The Mighty B’s Charlie Chan The Changing of the Guard Pt 1

The Mighty Bs -Charlie Chan - the Changing of the Guard Pt 1

The year 1939 would be marked by a sea (or C C for Charlie Chan) change for the B unit at Twentieth Century Fox. It all began in early 1938 when the head of the unit, Sol M Wurtzel was presented with a huge headache – the star of his Charlie Chan series walked off the set in the midst of filming his seventeenth feature – ‘Charlie Chan at Ringside.’ Ostensively it was to get a drink of water, but the actor, Warner Oland, kept going and walked off the lot, too.

Oland was very troubled at the time. His wife was suing him for separate maintenance, and complaining about his alcoholism. These two factors easily explain his odd behavior the week prior to his exit.

The Ringside film was to have begun shooting on Monday, January 10th, but Oland was a no show, sending word that the scheduled sound stage was too drafty and thus a danger to his health. By that Wednesday the producers had lined up a ‘warmer’ sound stage, and filming commenced with Oland playing the Chan character, but come Saturday he walked out without a word of explanation.

Oland was back in the fold on Monday January 17th, up until the time of the ‘drink of water’ incident. Then he just disappeared. To where? Nobody knew. As to why, nothing was mentioned about it at the time, but I noticed in my research that that month marked their 30th wedding anniversary. Perhaps, he was overwhelmed on that score.

Finally he was located at home on January twentieth, but that was too late as far as the producers were concerned. In the meantime, they had suspended him for three months and had pulled the plug on the film. There was much speculation in the press as to what would happen next. Many columnists were working their contacts within the studio, and brought back the report of the confusion reigning there. Louella Parsons wrote on the 25th that Fox was narrowing their options down to two; either get a new Chan, or promote Keye Luke, Chan’s number one son to take over the series altogether. By early February, Wurtzel came up with another option. He made a decision to salvage ‘Charlie Chan at Ringside’ by converting it into a Mr Moto film, another series produced under his aegis. New scenes would be shot with Peter Lorre’s character grafted into the story, which had him interacting with Chan’s number one son Keye Luke.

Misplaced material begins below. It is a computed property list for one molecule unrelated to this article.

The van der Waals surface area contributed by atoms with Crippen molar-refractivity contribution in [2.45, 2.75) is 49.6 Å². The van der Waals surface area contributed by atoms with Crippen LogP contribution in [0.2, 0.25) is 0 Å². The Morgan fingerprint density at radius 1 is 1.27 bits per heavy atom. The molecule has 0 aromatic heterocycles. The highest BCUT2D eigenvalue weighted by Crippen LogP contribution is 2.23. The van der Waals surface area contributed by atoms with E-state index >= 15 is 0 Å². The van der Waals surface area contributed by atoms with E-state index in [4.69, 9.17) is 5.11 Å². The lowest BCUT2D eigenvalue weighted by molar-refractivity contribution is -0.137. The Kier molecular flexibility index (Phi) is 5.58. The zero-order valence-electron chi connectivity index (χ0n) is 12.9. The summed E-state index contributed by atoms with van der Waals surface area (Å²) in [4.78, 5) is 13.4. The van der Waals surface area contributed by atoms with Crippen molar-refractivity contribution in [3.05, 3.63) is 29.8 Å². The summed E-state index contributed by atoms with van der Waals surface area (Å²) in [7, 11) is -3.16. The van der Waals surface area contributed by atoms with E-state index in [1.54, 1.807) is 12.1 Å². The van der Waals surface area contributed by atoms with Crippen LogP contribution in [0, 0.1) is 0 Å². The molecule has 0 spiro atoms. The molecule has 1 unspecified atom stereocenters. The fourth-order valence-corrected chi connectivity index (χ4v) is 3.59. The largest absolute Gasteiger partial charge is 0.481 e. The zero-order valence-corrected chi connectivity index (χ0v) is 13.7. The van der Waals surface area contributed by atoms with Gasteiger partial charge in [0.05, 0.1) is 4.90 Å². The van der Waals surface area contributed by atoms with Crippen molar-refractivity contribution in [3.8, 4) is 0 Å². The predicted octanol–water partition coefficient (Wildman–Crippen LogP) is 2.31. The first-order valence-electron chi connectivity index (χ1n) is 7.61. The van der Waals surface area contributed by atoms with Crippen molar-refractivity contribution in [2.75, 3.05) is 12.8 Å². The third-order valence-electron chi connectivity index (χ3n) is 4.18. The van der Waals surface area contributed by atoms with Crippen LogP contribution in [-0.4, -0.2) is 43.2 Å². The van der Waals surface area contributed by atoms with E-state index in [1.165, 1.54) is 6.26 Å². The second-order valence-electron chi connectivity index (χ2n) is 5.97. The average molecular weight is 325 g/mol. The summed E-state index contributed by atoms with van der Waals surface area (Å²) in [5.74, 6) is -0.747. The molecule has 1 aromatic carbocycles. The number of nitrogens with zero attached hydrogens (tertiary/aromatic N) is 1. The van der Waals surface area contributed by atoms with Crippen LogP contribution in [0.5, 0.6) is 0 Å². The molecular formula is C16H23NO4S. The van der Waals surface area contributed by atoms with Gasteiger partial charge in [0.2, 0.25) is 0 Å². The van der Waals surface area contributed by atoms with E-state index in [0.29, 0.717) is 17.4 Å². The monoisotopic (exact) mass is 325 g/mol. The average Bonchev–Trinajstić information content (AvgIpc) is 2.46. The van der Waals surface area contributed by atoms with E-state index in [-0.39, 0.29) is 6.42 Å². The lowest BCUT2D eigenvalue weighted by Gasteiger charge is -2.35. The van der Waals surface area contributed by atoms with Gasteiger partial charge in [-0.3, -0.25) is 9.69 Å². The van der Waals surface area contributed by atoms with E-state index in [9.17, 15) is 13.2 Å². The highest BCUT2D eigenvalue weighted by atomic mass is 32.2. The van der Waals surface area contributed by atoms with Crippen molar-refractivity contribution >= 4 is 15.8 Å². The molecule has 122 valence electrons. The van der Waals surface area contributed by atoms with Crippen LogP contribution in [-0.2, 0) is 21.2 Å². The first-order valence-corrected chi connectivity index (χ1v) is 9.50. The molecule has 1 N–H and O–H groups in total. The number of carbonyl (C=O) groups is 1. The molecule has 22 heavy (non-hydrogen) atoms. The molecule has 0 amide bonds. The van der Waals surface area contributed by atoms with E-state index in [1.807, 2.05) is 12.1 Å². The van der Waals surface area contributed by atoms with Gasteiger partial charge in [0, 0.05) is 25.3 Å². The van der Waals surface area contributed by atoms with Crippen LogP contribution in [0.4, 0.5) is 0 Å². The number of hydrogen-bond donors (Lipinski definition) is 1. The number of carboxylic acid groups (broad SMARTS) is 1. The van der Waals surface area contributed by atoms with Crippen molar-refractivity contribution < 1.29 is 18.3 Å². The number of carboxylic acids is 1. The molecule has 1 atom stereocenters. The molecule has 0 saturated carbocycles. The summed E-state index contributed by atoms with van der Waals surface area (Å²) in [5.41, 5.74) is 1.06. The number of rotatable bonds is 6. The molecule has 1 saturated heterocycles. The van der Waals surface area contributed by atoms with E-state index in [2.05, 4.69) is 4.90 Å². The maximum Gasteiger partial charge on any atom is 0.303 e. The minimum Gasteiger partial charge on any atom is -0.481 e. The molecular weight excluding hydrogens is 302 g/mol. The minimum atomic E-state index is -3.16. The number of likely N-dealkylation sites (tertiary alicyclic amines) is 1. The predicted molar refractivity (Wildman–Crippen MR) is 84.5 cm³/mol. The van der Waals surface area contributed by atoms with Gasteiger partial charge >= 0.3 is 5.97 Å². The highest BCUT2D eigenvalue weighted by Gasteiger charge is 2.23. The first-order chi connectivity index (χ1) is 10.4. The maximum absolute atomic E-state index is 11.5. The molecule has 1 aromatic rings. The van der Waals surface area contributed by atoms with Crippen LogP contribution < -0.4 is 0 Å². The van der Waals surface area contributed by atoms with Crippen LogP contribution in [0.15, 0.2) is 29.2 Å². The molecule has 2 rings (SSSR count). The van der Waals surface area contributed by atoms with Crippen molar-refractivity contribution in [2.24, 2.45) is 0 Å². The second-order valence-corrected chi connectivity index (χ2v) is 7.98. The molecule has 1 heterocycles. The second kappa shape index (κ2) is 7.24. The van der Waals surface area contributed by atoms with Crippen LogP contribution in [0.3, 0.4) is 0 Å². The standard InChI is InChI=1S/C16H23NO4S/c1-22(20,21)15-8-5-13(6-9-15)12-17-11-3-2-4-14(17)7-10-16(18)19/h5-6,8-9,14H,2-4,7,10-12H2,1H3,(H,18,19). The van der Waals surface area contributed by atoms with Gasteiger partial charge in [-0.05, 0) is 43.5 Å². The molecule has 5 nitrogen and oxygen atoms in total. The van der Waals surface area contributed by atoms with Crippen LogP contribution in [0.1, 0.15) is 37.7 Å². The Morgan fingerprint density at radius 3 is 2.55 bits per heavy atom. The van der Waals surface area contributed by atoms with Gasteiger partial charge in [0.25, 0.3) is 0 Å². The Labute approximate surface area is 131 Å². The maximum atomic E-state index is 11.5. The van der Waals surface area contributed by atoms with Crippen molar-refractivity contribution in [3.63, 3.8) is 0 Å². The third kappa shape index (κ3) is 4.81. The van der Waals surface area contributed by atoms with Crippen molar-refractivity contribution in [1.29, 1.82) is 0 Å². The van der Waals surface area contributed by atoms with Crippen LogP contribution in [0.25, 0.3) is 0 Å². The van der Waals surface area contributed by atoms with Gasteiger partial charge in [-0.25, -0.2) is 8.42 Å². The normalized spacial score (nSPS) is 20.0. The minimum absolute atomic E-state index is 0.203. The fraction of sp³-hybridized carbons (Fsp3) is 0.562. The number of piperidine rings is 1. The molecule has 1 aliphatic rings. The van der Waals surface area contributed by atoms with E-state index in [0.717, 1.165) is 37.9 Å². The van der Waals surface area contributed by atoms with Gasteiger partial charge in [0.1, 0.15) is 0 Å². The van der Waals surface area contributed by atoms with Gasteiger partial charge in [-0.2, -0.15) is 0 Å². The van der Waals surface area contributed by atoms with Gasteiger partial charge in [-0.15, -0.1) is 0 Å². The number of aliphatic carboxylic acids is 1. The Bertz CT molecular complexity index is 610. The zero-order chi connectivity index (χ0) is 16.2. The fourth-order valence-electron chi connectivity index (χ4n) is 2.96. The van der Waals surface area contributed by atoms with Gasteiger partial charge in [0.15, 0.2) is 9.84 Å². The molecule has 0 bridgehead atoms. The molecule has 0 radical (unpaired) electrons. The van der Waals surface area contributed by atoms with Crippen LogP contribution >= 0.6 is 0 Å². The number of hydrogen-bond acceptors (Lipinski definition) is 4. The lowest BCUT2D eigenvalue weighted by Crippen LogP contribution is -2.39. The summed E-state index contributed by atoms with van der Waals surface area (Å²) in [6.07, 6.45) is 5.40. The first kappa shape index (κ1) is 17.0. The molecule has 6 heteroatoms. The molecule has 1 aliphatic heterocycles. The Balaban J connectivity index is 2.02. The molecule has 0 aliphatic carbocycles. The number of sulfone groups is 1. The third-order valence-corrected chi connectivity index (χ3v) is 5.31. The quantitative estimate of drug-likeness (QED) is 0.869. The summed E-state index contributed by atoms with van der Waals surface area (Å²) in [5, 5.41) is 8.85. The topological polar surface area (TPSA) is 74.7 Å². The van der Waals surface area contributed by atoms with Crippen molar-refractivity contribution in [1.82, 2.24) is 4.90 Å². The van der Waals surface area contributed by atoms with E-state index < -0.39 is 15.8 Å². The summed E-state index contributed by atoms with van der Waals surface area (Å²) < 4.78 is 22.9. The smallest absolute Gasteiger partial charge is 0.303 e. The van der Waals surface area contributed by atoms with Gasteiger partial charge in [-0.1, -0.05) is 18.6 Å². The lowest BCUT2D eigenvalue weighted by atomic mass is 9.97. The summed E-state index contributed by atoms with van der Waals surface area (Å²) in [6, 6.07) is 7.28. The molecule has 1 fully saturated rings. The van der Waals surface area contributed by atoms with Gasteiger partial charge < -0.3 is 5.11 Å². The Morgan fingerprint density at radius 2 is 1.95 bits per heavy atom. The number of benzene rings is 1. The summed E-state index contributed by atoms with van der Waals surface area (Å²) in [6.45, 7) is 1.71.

About the time the newly named ‘Mr Moto’s Gamble’ was shooting, Oland took off with his chauffeur and his nurse and created more problems in Arizona. Evidently, he had not told his companions his plans until they reached Tucson. A heated argument broke out with Milton Tharp, his chauffeur, when Oland wanted him to cross into Mexico and head for Guaymas (Oland owned a substantial ranch a little further down, on an island off Mazatlan). Tharp refused. For he knew that Oland was broke and had no access to any funds as all he had, had been placed in receivership by his wife’s lawyers. Instead Tharp drove them to the police station where the argument escalated and their resultant spat drew a crowd. Bristling about the curious onlookers, Oland tried to disperse them by hurling stuff at them – his thermos, lighted cigars, then his shoes and his socks – anything that came to hand. When photographers arrived, Oland got out and chased after them, bare foot and wrapped in an Indian blanket. Tharp was able to explain the situation to Police Chief Wollard, who detailed a former deputy sheriff to accompany the troop back to LA, where Oland was admitted to a private sanitarium in Hollywood.

Two weeks later, the United Press was reporting that Oland was on the way to recovery. The studio changed his three month suspension into three month vacation, and they were hoping he could return to the role in the fall.